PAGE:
Wiebe Bijker

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Wiebe E. Bijker (born 19 March 1951, Delft) is a Dutch professor, chair of the Department of Social Science and Technology at Maastricht University in the Netherlands.

Bijker's father was an engineer involved in implementing the Delta Plan after a disastrous dike breach in the Netherlands in 1953 when young Bijker was two years old and later became deputy director of the Delft Hydraulics Laboratory.[1] Presumably, the unique fact of parts of the Netherlands being below sea level, the well-known concerns in innovation surrounding this condition for centuries, and his father's involvement all contributed to the younger Bijker's interest in technology studies.[2]

After finishing Gymnasium in Emmeloord (1969), the younger Bijker received his BSc degree in philosophy from the University of Amsterdam (1974), his engineer's degree in physical engineering from the Delft University of Technology (1976), and his PhD degree from the University of Twente in 1990. He was an assistant and associate professor of philosophy from 1987 at the Maastricht University before becoming full professor of technology and society in 1994.

Bijker's fields of research include social and historical studies of science, technology and society; theories of technology development; methodology of science, technology and society studies; democratisation of technological culture; science and technology policies; ICT, multimedia and the social-cultural dimensions of the information society; gender and technology; and meta studies of architecture, planning, and civil engineering. With Trevor Pinch he is considered as one of the main adherents of the Social Construction of Technology-approach.[3]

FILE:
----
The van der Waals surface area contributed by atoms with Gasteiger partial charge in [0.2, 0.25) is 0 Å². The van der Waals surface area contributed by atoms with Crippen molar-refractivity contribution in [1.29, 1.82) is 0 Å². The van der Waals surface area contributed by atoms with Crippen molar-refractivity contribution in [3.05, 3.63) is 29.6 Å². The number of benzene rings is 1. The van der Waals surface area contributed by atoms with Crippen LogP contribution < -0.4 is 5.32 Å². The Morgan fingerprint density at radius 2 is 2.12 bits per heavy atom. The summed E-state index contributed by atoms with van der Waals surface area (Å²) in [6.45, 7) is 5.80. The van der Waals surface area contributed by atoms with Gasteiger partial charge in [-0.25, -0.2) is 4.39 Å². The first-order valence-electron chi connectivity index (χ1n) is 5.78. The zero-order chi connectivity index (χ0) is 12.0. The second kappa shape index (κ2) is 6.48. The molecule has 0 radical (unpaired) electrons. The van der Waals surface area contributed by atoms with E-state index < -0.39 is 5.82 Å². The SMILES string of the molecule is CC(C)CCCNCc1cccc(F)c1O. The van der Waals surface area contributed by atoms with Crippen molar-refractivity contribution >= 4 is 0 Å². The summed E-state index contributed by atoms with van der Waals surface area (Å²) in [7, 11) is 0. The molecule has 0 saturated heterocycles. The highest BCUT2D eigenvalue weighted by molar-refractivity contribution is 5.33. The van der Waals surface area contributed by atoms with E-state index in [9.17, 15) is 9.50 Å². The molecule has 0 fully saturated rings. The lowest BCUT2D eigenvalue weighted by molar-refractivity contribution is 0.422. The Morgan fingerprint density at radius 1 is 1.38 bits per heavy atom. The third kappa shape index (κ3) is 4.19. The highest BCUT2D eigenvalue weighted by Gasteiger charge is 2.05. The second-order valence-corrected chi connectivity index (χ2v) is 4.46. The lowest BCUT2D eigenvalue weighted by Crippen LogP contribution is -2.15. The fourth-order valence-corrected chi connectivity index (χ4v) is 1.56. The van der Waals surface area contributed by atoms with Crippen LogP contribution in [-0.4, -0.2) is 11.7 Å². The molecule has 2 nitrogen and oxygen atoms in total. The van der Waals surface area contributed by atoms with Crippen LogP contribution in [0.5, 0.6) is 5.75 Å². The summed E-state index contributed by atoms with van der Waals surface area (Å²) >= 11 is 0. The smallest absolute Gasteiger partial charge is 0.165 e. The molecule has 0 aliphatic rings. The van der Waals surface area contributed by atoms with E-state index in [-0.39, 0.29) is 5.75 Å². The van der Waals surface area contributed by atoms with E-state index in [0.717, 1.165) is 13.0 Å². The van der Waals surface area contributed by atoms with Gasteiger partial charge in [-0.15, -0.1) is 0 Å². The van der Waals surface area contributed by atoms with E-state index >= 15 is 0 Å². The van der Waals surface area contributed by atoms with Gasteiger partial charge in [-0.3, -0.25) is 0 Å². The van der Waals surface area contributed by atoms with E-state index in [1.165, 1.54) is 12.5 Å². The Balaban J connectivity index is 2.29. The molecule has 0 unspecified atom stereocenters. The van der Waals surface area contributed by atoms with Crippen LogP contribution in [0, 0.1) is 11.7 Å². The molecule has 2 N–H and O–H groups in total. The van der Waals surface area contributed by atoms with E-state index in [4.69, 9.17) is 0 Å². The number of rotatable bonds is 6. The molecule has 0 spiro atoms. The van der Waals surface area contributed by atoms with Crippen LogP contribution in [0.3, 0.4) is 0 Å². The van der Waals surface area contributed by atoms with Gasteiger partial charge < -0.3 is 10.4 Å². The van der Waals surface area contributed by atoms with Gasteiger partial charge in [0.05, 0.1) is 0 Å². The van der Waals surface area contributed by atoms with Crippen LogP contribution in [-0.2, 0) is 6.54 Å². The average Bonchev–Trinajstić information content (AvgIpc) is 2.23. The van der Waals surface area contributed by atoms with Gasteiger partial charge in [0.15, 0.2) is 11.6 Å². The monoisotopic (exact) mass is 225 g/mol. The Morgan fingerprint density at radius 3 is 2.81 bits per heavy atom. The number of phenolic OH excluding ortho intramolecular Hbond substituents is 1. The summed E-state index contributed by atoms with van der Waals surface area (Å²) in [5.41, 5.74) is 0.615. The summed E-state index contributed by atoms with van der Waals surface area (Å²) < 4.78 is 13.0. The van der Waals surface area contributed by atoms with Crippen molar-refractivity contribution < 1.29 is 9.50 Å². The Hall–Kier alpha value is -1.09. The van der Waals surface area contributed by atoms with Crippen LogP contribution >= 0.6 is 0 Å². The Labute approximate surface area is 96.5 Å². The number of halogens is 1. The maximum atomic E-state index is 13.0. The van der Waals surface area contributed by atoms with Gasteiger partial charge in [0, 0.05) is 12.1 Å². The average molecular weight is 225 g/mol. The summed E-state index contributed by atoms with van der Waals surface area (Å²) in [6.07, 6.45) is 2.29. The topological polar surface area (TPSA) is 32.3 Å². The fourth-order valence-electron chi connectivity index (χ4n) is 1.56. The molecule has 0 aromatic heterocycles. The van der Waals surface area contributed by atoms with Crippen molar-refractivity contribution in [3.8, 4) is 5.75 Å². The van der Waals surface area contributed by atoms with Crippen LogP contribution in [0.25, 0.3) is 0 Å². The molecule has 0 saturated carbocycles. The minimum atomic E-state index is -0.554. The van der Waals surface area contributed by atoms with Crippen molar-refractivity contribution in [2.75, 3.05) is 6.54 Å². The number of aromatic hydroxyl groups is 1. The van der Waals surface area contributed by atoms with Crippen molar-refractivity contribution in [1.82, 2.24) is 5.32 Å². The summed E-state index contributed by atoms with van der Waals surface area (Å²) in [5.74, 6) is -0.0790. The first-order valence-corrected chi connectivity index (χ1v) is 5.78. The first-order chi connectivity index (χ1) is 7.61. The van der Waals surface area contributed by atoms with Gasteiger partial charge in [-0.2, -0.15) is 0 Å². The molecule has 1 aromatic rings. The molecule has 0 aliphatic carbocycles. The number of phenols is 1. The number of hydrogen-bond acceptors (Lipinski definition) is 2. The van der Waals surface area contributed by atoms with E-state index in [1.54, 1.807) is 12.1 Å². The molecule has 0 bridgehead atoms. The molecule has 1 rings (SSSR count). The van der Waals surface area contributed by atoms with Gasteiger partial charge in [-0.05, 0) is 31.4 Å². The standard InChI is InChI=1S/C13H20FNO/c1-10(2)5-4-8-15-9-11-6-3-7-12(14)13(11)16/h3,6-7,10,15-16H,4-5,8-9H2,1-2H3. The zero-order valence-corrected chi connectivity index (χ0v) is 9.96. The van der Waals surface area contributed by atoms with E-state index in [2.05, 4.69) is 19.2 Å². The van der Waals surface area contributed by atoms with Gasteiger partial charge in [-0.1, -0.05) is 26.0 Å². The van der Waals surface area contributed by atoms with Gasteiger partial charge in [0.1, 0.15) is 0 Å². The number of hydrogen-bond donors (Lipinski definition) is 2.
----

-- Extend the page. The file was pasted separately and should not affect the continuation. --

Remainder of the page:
Main works[edit]

  • Co-editor with Thomas P. Hughes and Trevor Pinch, The Social Construction of Technological Systems: New Directions in the Sociology and History of Technology, Cambridge: MIT Press, 1987.
  • Co-editor with John Law, Shaping Technology/Building Society: Studies in sociotechnical change, Cambridge: MIT Press, 1992.
  • Of bicycles, bakelites and bulbs: Toward a Theory of Sociotechnical Change, Cambridge, MA; London MIT Press, 1995.
  • Co-editor with Marc van Lieshout and Tineke M. Egyedi, Social learning technologies: the introduction of multimedia in education, Aldershot: Ashgate, 2001.
  • Co-author with Roland Bal, Ruud Hendriks, The paradox of scientific authority: the role of scientific advice in democracies, Cambridge: MIT Press, 2009.

Notes[edit]

  1. ^ "The Oosterschelde Storm Surge Barrier: A Test Case for Dutch Water Technology, Management, and Politics", Technology and Culture, vol. 43, no. 3 (July 2002), pp. 569-584. http://muse.jhu.edu/login?uri=/journals/technology_and_culture/v043/43.3bijker.html
  2. ^ See also Latour, Bruno, Science in Action, p. 230 et seq. Latour, a colleague of the younger Bijker, uses the father's genius in engineering to illustrate how scientists gain control over, or mobilize, difficult-to-manage objects.
  3. ^ Aristotle Tympas: Methods in the History of Technology. In: Colin Hempstead, William E. Worthington: Encyclopedia of 20th-Century Technology, Vol 2, ISBN 1579583865, 9781579583866, Taylor & Francis, 2005, ISBN 1579584640, p. 487

See also[edit]

External links[edit]